The hydrolyzed composition, obtained by the process of the present invention, contains only a small amount of amino acid monomers and represents a mixture of various peptides. The amino acid components of this mixture are rich in glycine, proline and hydroxyproline, but very poor in sulfur-containing amino acids such as cystine, cysteine, etc. Thus, it is possible to not only protect human skin by using this hydrolysate as raw material, for example, for cosmetics and the like, which are placed in direct contact with human body, but also to inhibit deleterious influences upon the human body by using this hydrolysate for various materials which may directly or indirectly be placed in contact with human body.

The present invention further provides a process for producing N-acyl derivatives of the enzymatically hydrolyzed composition of skin rag obtained in the manner stated hereinbefore by subjecting the composition to a condensation reaction with a long chain fatty acidtype acylating agent, and the invention further provides for the utilization of the derivatives as surfactants which are usable as additives to detergents, cosmetics and the like, as fully and clearly described hereinafter.

Generally, the polymerization degree of peptides is important when an acylated product of peptide is used as a surfactant, because it is closely related to the stability of the final product to hard water and its efficiency as a surfactant. Peptides having a high polymerization degree, exhibit excellent stability to hard water and/or acid, but exhibit the liability of the reduction of efficiency as surfactants. Also the existence of amino acid monomer is not preferable with respect to skin permeability. It is preferable to use peptides having a polymerization degree of about 2 to about 7, which have desirable balance as surfactants and desirable properties.

The hydrolyzed composition obtained by the present invention, comprises mainly peptides having a polymerization degree of about 4 to about 7 and contains little amino acid monomers. The N-acylated product of these peptides has properties of good wettability, diffusing, homogenizing, washing, and surfactant, which is advantageous for less stimulating cosmetics.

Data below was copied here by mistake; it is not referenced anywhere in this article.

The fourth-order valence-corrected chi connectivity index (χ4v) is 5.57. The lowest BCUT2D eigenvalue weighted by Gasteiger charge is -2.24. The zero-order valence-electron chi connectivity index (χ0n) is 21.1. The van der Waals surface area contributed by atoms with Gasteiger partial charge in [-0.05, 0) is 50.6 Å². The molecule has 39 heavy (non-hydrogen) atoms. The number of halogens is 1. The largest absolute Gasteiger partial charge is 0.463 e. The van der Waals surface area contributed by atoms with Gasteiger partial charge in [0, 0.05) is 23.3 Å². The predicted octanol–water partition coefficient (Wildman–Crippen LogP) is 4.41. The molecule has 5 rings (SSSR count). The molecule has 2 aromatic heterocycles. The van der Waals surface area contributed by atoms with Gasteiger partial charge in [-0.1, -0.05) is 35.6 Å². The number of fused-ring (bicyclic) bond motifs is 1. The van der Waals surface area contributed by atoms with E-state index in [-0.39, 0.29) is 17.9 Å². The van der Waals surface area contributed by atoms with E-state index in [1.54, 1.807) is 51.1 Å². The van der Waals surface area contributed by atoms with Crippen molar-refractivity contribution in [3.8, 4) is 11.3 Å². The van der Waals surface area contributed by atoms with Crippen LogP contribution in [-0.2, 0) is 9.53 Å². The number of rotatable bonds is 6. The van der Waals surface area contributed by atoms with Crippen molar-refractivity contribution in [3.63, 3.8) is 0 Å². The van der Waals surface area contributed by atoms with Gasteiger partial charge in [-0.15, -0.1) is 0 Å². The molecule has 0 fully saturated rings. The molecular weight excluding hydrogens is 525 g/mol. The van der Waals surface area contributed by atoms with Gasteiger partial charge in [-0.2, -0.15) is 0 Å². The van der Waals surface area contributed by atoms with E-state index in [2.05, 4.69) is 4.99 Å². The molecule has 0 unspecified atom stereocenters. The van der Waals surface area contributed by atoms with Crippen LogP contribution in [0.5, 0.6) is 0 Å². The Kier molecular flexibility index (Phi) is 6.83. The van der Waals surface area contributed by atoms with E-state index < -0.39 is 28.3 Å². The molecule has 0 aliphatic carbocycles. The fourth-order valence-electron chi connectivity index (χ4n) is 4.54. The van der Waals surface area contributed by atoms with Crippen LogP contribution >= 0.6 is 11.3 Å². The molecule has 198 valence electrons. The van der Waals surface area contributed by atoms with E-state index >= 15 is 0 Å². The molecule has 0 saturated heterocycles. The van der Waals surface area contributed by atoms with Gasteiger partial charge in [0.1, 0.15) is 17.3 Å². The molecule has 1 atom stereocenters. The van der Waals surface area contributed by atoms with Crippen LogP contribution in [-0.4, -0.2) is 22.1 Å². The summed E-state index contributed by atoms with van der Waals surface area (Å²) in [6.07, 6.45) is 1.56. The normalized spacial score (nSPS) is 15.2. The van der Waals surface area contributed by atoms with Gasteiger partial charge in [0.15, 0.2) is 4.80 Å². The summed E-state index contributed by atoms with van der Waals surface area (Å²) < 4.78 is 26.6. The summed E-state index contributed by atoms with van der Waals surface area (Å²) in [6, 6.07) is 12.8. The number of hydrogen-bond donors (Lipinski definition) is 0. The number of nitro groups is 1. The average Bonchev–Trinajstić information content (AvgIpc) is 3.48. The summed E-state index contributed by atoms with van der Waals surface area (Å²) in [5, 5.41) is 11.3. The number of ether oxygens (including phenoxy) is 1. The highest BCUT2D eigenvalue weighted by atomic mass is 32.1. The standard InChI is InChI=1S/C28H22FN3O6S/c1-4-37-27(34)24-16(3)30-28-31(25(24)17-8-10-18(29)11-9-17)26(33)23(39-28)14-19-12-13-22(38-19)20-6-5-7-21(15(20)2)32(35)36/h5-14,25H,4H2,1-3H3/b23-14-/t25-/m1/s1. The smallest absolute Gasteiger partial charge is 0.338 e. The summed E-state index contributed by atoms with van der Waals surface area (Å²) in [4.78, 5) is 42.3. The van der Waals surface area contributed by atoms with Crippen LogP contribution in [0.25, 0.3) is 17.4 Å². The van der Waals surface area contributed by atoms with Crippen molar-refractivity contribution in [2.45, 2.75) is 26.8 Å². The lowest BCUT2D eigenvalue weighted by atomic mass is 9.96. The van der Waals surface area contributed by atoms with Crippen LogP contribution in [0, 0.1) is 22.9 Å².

It is possible to use any type of known fatty acid-type acylating agent having 8-22 carbon atoms as the acylating agent of the present invention; however, it is preferable to use fatty acid halides (especially chlorides) or fatty acid anhydrides. As the fatty acid, it is possible to use caprylic acid, capric acid, lauric acid, myristic acid, palmitic acid, stearic acid, arachidic acid, behenic acid, oleic acid, palmitoleic acid, linoleic acid, or a mixture thereof, for example, beef tallow fatty acid, beef tallow hardened fatty acid, whale oil hardened fatty acid, beef stearic acid, beef tallow distilled fatty acid, coconut oil fatty acid, coconut oil decolorized fatty acid, rice bran distilled fatty acid and so on. Especially good result can be obtained by using acid chloride of these fatty acids.

The amount of the acylating agent may vary, depending upon the use of the acylated product as surfactant. It is most preferable to use the agent in the equivalence to the terminal amino acid group or not exceeding the equivalence, but the amount may be more than equivalence. However, the use of acylating agent in excessive amouht is not preferable because it may cause the introduction of large amounts of unreacted acid chloride and hydrolyzed fatty acid.

The condensation reaction of a hydrolyzed composition with an acylating agent may be carried out by dissolving the hydrolyzed composition in water and adding the acylating agent thereto with a vigorous agitation in a conventional manner, simultaneously with dropping alkali to keep the reaction system in an alkaline state. It is desirable to drop the acylating agent gradually, avoiding rapid dropping. lt is preferable to keep the reaction system in an alkaline state during the dropping. However, an excessively alkaline state accelerates the hydrolysis of acid chloride, therefore, it is most preferable to keep an alkaline state of about pH 9.0 to about pH 12.5.

The reaction is completed by heating the reaction mixture to about 50 to 60C, and yields N-aeyl derivatives of the hydrolyzed composition. As the reaction mixture contains unreacted fatty acid chloride, hydrolyzed fatty acid and various salts, oily material rises to the surface when the reaction mixture is acidified with a suitable acid (e.g. sulfuric acid) after the completion of the reaction. To this mixture an organic solvent in a suitable amount (conveniently 0.5 'to' 2 times by vol ume) is added with shaking, and allowed to stand until the mixture separates into three layers, i.e. water, oil

and organic solvent. As the organic solvent, it is possible to use any organic solvent which is inactive to the product. barely soluble or insoluble in water and capable of dissolving fatty acid. However, certain organic solvents cause emulsification and make it 'difficultto separate the mixture into three layers. As the solvent for good separation, it is preferable to use halogenized hydrocarbons (chloroform, carbon tetrachloride, ethylene dichloride, tetrachloroethane, trichloroethylcne, perchloroethylene, vetc.). The organic solvent layer contains fatty acid and its chloride; while the aqueous layer contains salts. After removing the organic solvent and aqueous layers, the oil layer is adjusted to a neutral or an alkaline state to give the alkali salt of the N-acyl derivative.